Stop Fearing Primary Challenges (and Stop Fearing Incumbents)

In Texas in 1994, Sheila Jackson Lee won office after winning the Democratic primary against incumbent Congressman Craig Washington.

In Texas again, this time in 2002 in a race for the state's House of Representatives, Joaquin Castro defeated incumbent Arthur Reyna in the Democratic primary. Castro was going to run against Democrat Lloyd Doggett for Congress, but a retirement opened up a seat in a neighboring district.

And, hey, look, in Texas in 2012, a young unknown named Beto O'Rourke defeated incumbent Congressman Silvestre Reyes in the Democratic primary before winning office.

In California in 2016, Ro Khanna won office after defeating his opponent in the Democratic primary, Congressman Mike Honda.

This is obviously a partial list.

When newly-elected Representative Alexandria Ocasio-Cortez said that she would back primary opponents to Democratic incumbents in Congress, it wasn't the least bit surprising. Ocasio-Cortez won precisely because she did that. Why wouldn't she want to convert that upset into more elections for the Justice Democrats' movement? I mean, it was fucking obvious from the start that Ocasio-Cortez wasn't gonna be a reticent and quiet new legislator. She wasn't elected to not kick some asses.

I'm all for getting rid of some dusty motherfuckers in Congress. I'm all for greater representation of women and non-whites in the House of, you know, Representatives and in the Senate. And Republicans sure as shit ain't gonna help with that. I'm not sure how anyone can think that having Ayanna Pressley in the House next year is not a good thing. Sorry to Michael Capuano, thanks for your service, and all that. But this is how politics ought to work. It's how you hold our elected Democrats accountable.

The flip side of this is for progressives who support primary opponents against more moderate incumbents. If those moderates win the Democratic primary, then the supporters of the primary opponent need to suck it the fuck up and vote for that moderate Democrat. None of this "Boo-hoo, i can't vote for them; they're corporate/neoliberal/Wall Street" (or whatever fuckin' buzz-insult you wanna toss) bullshit. It's too important now in our Trump-fucked time to hold the seat. That's part of the deal: primary away, but accept the outcome, even if you lose. Or fuck off with your primary challenge. You don't care about strengthening the party, just your part of it. (By the way, the same goes for supporters of the incumbent if the primary challenger wins. Pull the D, people.)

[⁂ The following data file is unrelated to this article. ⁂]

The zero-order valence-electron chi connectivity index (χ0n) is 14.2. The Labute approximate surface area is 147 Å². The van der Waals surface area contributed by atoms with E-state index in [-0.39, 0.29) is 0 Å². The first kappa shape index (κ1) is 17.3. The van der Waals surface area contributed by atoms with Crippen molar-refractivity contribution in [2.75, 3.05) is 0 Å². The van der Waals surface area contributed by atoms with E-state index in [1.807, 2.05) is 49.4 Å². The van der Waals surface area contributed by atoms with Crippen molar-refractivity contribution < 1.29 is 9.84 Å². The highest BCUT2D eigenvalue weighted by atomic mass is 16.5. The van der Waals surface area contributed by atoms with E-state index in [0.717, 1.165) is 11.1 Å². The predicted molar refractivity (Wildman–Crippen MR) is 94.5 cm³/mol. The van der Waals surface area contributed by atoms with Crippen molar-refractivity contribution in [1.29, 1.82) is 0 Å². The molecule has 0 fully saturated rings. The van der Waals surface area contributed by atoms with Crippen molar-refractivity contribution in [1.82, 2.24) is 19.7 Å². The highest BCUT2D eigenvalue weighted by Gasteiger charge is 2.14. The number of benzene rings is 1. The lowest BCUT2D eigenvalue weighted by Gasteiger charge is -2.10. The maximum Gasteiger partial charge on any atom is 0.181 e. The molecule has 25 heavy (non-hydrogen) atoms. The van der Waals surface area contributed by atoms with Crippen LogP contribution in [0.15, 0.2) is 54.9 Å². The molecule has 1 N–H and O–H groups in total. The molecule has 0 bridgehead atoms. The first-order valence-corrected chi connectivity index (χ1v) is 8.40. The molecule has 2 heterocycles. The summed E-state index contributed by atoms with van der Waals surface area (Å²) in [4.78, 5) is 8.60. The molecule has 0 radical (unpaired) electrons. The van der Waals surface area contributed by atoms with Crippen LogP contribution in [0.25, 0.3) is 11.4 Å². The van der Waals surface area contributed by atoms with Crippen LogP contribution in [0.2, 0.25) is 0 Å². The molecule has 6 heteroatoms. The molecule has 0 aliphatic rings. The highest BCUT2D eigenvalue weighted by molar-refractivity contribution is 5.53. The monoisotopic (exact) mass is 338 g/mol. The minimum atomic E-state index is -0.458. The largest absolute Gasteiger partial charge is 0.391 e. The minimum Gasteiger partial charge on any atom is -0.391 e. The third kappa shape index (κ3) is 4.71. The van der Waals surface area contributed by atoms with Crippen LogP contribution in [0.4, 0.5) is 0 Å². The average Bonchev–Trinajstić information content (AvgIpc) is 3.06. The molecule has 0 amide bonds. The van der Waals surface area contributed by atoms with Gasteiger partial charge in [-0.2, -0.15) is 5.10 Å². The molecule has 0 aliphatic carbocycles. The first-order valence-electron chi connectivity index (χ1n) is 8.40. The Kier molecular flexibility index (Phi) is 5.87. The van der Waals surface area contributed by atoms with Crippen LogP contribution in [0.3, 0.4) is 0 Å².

And, by the way, if you're getting all upset about Ocasio-Cortez, that's because you're buying the right-wing spin that she's some kind of out-of-control, raging socialist fiend. That's a lie. As a long-term Democratic congressional aide described it, "Ocasio-Cortez had been respectful to members and constructive in internal party debates. Out of the three full meetings of the Democratic caucus that have taken place this week, Ocasio-Cortez has spoken up in just one of them, to advocate for the new climate committee." That last part is not a bad thing, either.

And, while I'm at it, I have no problem with the debate over whether or not Nancy Pelosi should be speaker. I support her because there is no one else with her abilities or her tenacity. She's a fuck of a lot more progressive than most Democrats. And she goddamn well earned it with this election. Besides, what we should really be talking about is replacing Steny Hoyer for Majority Leader. Get someone new in that position to tee them up for a future speakership.

It's all about the future. There is a chance we might have one.